The time has come for tennis to take a stand, but unfortunately, that is not going to happen.  The same ITF that granted a player a TUE to take a performance enhancing drug which was later appealed by WADA, is the same ITF which apparently listens to these ridiculous excuses for doping and thinks that they are at the forefront of the anti-doping efforts.

The ITF needs to finally and conclusively let everyone know that their anti doping efforts are a farce, that they will allow any performance enhancing drug to be used, as long as it is not used during competition or perhaps sets a guideline for the use of performance enhancing drugs.  It is foolhardy for any tennis fan with any modicum of intelligence to actually believe that these so called anti doping efforts are to be taken seriously.

How is it possible that athletes, some of whom have whole teams are able to hire lawyers, are able to stand before a tribunal of apparently sensible people and put forward these ridiculous excuses for being caught using banned substances?

We all know that there is a protocol that has been well established for the use of banned substances.  We saw evidence of this during the period when the ITF was hacked.  We saw from the medical information provided that athletes like Venus and Serena Williams followed the proper protocol in establishing the injury and receiving approval to use substances that are otherwise prohibited.

Whether or not the ITF accepted the tortellini defence, the fact that an athlete could actually think that bringing her parents to the ITF hearing, and proffer this defence, speaks to the disdain in which athletes hold the ITF.  The fact that Errani only received a 2 month doping suspension, again speaks volumes.  The fact that her Federation thought it would be a good thing to stand with her on this says everything you need to know about tennis.  As one of my followers on social media pointed out to me, the Italian Federation granted a WC to Errani, knowing she had failed a drug test in February, and allowed another Italian, Francesca Schiavone to not get the opportunity to play in her home tournament this past May.  The fact that the Italian Federation provided 2 wild cards to 2 players who had been caught doping tells you everything you need to know about this particular Federation.  It is disgraceful and an affront to everyone else who is fighting for clean sport.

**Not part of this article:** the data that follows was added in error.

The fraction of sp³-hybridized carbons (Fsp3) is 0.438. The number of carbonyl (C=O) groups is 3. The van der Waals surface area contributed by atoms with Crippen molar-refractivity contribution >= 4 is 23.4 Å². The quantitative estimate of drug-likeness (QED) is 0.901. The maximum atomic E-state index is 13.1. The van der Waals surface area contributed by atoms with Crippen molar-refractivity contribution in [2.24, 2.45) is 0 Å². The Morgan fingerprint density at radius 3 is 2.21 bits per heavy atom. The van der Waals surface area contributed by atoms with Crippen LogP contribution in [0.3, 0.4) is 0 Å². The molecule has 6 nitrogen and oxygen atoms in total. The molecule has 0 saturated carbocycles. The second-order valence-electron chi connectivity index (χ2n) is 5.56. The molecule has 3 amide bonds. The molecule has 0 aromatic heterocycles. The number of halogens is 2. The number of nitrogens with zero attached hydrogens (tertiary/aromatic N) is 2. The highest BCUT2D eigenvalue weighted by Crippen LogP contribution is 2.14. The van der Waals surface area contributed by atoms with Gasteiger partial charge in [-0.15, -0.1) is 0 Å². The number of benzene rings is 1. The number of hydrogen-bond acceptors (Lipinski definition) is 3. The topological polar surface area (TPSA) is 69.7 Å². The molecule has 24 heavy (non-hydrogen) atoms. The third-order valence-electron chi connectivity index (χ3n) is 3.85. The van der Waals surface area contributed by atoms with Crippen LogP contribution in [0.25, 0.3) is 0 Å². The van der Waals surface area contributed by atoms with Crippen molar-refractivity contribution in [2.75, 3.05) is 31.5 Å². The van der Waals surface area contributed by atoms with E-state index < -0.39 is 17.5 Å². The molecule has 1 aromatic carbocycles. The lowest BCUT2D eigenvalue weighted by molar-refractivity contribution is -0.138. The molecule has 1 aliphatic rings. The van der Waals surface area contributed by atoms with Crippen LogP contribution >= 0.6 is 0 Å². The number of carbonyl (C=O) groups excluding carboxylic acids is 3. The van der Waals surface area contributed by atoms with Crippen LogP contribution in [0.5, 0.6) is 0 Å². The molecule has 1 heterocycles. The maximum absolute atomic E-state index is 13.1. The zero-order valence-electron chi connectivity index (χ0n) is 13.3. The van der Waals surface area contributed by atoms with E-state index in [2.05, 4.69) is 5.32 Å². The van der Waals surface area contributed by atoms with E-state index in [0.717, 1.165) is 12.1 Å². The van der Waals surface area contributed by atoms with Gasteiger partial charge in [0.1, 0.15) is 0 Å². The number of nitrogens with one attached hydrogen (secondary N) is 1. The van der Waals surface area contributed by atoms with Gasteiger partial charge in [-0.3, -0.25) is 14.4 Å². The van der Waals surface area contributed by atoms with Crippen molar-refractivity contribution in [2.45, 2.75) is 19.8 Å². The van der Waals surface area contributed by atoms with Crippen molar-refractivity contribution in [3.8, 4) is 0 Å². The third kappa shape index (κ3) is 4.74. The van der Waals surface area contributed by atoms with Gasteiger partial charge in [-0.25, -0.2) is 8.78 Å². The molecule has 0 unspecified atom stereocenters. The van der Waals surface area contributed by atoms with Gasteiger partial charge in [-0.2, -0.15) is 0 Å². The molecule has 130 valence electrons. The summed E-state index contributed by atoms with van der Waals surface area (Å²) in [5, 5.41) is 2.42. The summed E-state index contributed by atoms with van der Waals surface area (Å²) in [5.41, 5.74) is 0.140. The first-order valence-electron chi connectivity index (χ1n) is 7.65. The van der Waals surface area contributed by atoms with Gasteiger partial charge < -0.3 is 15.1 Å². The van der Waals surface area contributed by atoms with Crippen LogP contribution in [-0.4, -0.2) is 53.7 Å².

WTA TV

WTA TV is up and running.  I have provided my thoughts on the service so far.  While I am happy that the subscription service is now up and running, I am hoping that as time goes on, the suggestions for improving the service that many persons have made will be taken into consideration.